Vera Farmiga Discusses Faith, Directing, and ‘Higher Ground‘
Interviewed by: Source: Yahoo! Movies
Oscar-nominated actress Vera Farmiga (“Up in the Air“) successfully steps behind the camera in her acclaimed directorial debut, “Higher Ground,” based on Carolyn S. Briggs’ memoir, “The Dark World.” The film depicts a woman’s exploration of faith through family, religion, and self. Vera Farmiga with her sister and co-star Taissa Farmiga, sat down earlier this week with a group of reporters to discuss “Higher Ground.”
Vera on the religious parallels in her own life and that of her character, Corinne’s exploration:
[My family] comfortably went between [Ukrainian Catholicism and Pentecostalism]; my parents found comfort in both. It’s a pendulum of Christianity. One is very ritualized and ornate. Ukrainian Catholicism is a lot of marble and granite and gold … a real of pomp and circumstance, and ritual. … God to me was a very big presence, as big as the church. Everything was grandeur. God was out of there, but I couldn’t talk to him unless I went to the confessional and talked to the priest.
But we went comfortably … [through] every single domination you can think of because my parents are seekers, and that’s the faith they were raised in and that’s the faith they introduced to us.
You can correlate it directly. And I certainly, as far as directing goes and being a voyeur on this community, I didn’t feel I would be perceived as a Philistine on the subject matter. [The film] can be set in any domination.
Vera on directing and finding surprises on the other side of the camera:
There was so much I had to navigate through. I was [pregnant] building a human being at the same time I was building this film … The surprise comes, embracing challenge, and to actually see that you can achieve as far as you reach … If you challenge yourself, there’s an overcoming [of] doubt or insecurities – I don’t know lenses, I don’t have the technical savvy. But I’m bolstered by Michael McDonough’s vision as a cinematographer. You hire people to do their job. I loved having choice. I loved being able to [cast] these actors who should be working more and more, and choosing selfishly for myself because they make me a better actress. I loved having that choice.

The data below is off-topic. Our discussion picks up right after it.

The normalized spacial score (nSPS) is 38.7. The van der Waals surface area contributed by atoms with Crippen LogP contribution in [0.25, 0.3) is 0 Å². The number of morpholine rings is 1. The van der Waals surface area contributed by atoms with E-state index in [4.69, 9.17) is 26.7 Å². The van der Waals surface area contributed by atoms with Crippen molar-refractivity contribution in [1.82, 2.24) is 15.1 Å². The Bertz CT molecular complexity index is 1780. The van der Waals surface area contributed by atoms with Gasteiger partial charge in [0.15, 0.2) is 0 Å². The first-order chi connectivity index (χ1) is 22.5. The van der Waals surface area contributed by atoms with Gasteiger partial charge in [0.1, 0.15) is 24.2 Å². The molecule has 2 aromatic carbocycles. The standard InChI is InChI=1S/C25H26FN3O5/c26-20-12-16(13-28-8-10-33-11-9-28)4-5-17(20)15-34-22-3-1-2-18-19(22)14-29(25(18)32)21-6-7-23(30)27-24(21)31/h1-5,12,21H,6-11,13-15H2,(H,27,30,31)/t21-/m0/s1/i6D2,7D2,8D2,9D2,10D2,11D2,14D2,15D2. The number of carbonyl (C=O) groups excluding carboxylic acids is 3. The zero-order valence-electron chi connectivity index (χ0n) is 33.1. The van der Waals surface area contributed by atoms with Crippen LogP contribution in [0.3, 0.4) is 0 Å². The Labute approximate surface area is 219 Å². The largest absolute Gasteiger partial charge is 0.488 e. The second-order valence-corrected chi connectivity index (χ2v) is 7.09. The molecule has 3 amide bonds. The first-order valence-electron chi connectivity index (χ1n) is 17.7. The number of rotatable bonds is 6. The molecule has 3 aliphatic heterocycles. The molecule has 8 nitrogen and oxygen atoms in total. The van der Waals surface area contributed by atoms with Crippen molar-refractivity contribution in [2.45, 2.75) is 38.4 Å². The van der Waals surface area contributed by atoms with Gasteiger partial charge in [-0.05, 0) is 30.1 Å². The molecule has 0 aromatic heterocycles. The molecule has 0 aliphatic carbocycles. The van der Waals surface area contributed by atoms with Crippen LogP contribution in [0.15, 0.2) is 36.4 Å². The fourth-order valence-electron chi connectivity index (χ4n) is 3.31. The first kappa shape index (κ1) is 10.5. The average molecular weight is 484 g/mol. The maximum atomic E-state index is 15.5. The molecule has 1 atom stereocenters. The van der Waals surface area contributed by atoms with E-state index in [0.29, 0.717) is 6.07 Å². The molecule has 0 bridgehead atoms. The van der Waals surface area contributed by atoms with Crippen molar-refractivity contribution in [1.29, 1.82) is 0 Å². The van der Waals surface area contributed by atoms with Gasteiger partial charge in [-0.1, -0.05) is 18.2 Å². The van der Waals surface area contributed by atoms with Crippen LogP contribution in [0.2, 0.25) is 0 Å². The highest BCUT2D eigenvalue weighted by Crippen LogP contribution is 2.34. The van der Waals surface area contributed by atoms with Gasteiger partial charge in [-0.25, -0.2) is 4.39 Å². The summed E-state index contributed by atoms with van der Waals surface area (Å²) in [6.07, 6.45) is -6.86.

The producers gave me a lot of slack … Half of them were European, who believe in auteur, a director’s vision. I could communicate what my approach to the story was going to be, and once they understood it, they gave me free reign … Maybe it had something to do with the Oscar nomination. They all encouraged me.
Vera on casting, and whether she thought of casting anyone else to play the role of Corinne?
There was a shorthand in directing me. (Vera laughs) I knew the approach I was going to take as an actress, and it was one of compassion.
After I agreed to direct and we could start casting sessions, I saw a lot of actors who recuse their characters. I had to write a manifesto for actors to understand what my approach was going to be … You see a religious person, you meet them in a character, I was surprised to see how fundamental people get in their approach … People come with their own memories and perceptions and afflictions and their own experiences, and often times I found that the actors wanted to lash out at these characters, and make them unrelatable and caricatures.
And then Norbert Leo Butz (who plays Pastor Bill) walked into the room … He has so much earnestness and joy … I went for the really earnest actors. And Norbert – the film hinges on his commitment.
For Taissa – On big sister Vera directing, or bossing her around:
TF: It’s not that much different from when we were just sisters.
VF: You loved it!
TF: I loved it!
For Vera – On directing or bossing your little sister around?
There’s different tactics, she might interpret it as bossing, nah … look I ruled you with an Iron Fist. There’s enough of an age difference between us (21 years), but I have her best interest in mind. I know what she’s capable of. I loved challenging her; she loved the challenge (Taissa nods). She embraced it; she was hungry for it … I gave her the most sweet-16 summer you could possibly want … There was no one else for the role. No one. I could fudge every other incarnation of the characters, but I needed here (Vera points to her eyes, inner-expression), and [Taissa] possesses that mixture of strength and vulnerability that that character has.
Vera on whether her Oscar nomination changed the stories she encounters:
I’ve been fortunate to always be challenged … Two nights before the Oscars, I found out I was pregnant so I couldn’t take advantage of things coming my way. So I was down for the count, and I knew I had to be pro-active. So what am I going to do with this with this wonderful energy coming my way, with this spotlight? … “Higher Ground” is an experiment in productivity and pro-activity.